A lot of people complain about the lack of features deviantART provides for writers, or about various other aspects of using deviantART's writing system. Most of these complaints are entirely justified, because while deviantART's writing system is based
on HTML, it lacks a lot of features present in HTML and otherwise that writers would find desirable, had they access to them. Luckily, they do: deviantART accepts PDF uploads in the same fashion as it does image uploads via sta.sh, which means that any writer willing to take a few extra steps to work with PDFs can enjoy features that deviantART normally lacks, including:
- Justified text. Justified text, which begins and ends each line at the margins regardless of font or number of characters, enhances readability. It looks cleaner and is as easy as changing all of your non-centered text to justified instead.
- Font choice. This includes the font of choice itself, as well as font colour and size. Although font colour is a feature to be used sparingly if at all, the flexibility provided by the ability to tweak fonts means that you can give your story a unique feel, or just pick a font that's easier on the eyes than Trebuchet, deviantART's default font.
- Line and paragraph spacing. Automatic, even! As a feature of many text editors, it's frustrating to many who are used to having these that deviantART does not provide them. Generally I don't use them, but they're there if you use PDFs.
- Proper adjustment to monitor size. Most versions of Reader built in to browsers, up to and including Opera's, will adjust the font size, the size of the viewer, or various other aspects of the PDF automatically to look better at higher resolutions. There might be some cause, somewhere out there, to complain about this feature, but I think it's a lot better than the one- or two-line messes that paragraphs turn into when viewed via deviantART by default. This applies to writing and journals, by the way: it makes me a bit mad that my journal looks so weird on my monitor, but there's nothing to be done about it.
- Black on white is more readable than slate on white. PDFs are just generally much easier on the eyes. And if you're still not satisfied with the results of switching to PDFs, you can do a lot with them to make the switch worth it: they're very customizable, and not just in the ways described above. There are too many small reasons to use PDFs for me to cover in a journal that won't bore everyone to death, but suffice it to say that if there's a feature you find yourself wanting that deviantART's writing system doesn't have, you can probably finagle with it by switching your written works to PDFs.
The biggest problem with switching to the format is figuring out how to do. Fortunately, it's actually pretty simple, although the lack of good tutorials and help files out there makes it seem harder than it really is. Step-by-step, here's how to turn a written work into a PDF, then upload it to deviantART:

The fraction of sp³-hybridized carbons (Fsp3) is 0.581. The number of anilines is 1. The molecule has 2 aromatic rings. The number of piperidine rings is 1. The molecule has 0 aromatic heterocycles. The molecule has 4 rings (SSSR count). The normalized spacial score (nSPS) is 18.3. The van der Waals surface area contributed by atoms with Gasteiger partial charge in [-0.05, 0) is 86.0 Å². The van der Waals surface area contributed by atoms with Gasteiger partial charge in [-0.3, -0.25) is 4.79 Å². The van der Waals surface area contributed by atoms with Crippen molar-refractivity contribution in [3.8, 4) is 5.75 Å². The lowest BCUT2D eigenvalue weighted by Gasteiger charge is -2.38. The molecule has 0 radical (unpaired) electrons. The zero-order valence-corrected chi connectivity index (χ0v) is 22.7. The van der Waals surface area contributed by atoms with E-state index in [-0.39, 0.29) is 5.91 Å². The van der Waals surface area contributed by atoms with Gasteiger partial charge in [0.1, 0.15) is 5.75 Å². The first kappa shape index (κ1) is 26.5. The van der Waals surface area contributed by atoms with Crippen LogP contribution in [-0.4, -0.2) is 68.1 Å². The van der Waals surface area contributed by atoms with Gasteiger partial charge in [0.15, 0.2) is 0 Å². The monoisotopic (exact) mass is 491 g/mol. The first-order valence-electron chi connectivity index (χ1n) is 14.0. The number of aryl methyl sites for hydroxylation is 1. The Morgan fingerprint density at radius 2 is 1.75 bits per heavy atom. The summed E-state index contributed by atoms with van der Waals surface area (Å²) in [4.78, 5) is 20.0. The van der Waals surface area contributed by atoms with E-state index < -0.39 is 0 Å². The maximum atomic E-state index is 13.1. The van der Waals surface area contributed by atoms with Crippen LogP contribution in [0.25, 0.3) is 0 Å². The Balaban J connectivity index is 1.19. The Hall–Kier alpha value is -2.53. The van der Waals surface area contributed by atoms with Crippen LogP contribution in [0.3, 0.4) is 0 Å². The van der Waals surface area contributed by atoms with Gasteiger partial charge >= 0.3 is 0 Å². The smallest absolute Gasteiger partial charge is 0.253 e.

- Write in OpenOffice, LibreOffice, or any other word processor with an "Export to PDF" feature. It's vital to note that Acrobat is in no way necessary, and in fact it's really a bit overpriced for anything but very fancy tasks like making character sheets. In LibreOffice, a cursory look under the "File" heading will find you the ability to Export to PDF. The settings don't even need to be tweaked prior to exporting in most cases, and you can save both an .ODT and .PDF copy of a piece of writing in case you want to edit it later. On that note, since LibreOffice's ability to edit PDFs is limited, don't delete your .ODT copies of a given work: save them for when you want to edit.
- Create a thumbnail. Otherwise, your writing will be displayed to casual observers as having no preview available -- not exactly helpful. This can be as simple as creating a small (roughly 120x120) image in MS Paint, or painting a beautiful picture to go with your beautiful writing. As long as you have an image in a format deviantART accepts, and it accepts most, you should be fine. I recommend an image that at least somewhat speaks to the context of your writing, though, like a textual thumbnail or an image of the story's events.
- Upload the PDF to sta.sh. Then edit its title, category and description as appropriate.
- Choose to submit the PDF to deviantART. I suppose you could also edit the title, category and description during this step, but where's the fun in that? More importantly, you want to select "Add & Edit Files", then "Change Preview Image" on the right-hand side. The main file is the PDF itself, so you don't want to change that. After you've selected your thumbnail and finished making your deviation a deviation, it should be fine to submit it.
- Allow the world to bask in the glory of your fine PDF writing. I suppose deviantART already takes care of this step for you, though, so forget about it. You're done.
It's not that difficult once you get used to the process of browbeating sta.sh into working and using a word processor rather than deviantART to write, and I think the results are worth it. It's not really a problem that people without Reader or a computer from more than five years ago can't read your writing, either: most readers don't fit that description, and those that do usually have access to a better device somewhere. And a lot of devices, like Android tablets, are suited to downloading and reading your PDFs outside of deviantART, which the format also facilitates nicely.
If you decide to use PDFs for your writing in spite of the hassles it can present, feel free to let me know how it works out for you. If you encounter any problems, I'm willing to try to help, but I'm no expert, so I can't make any promises.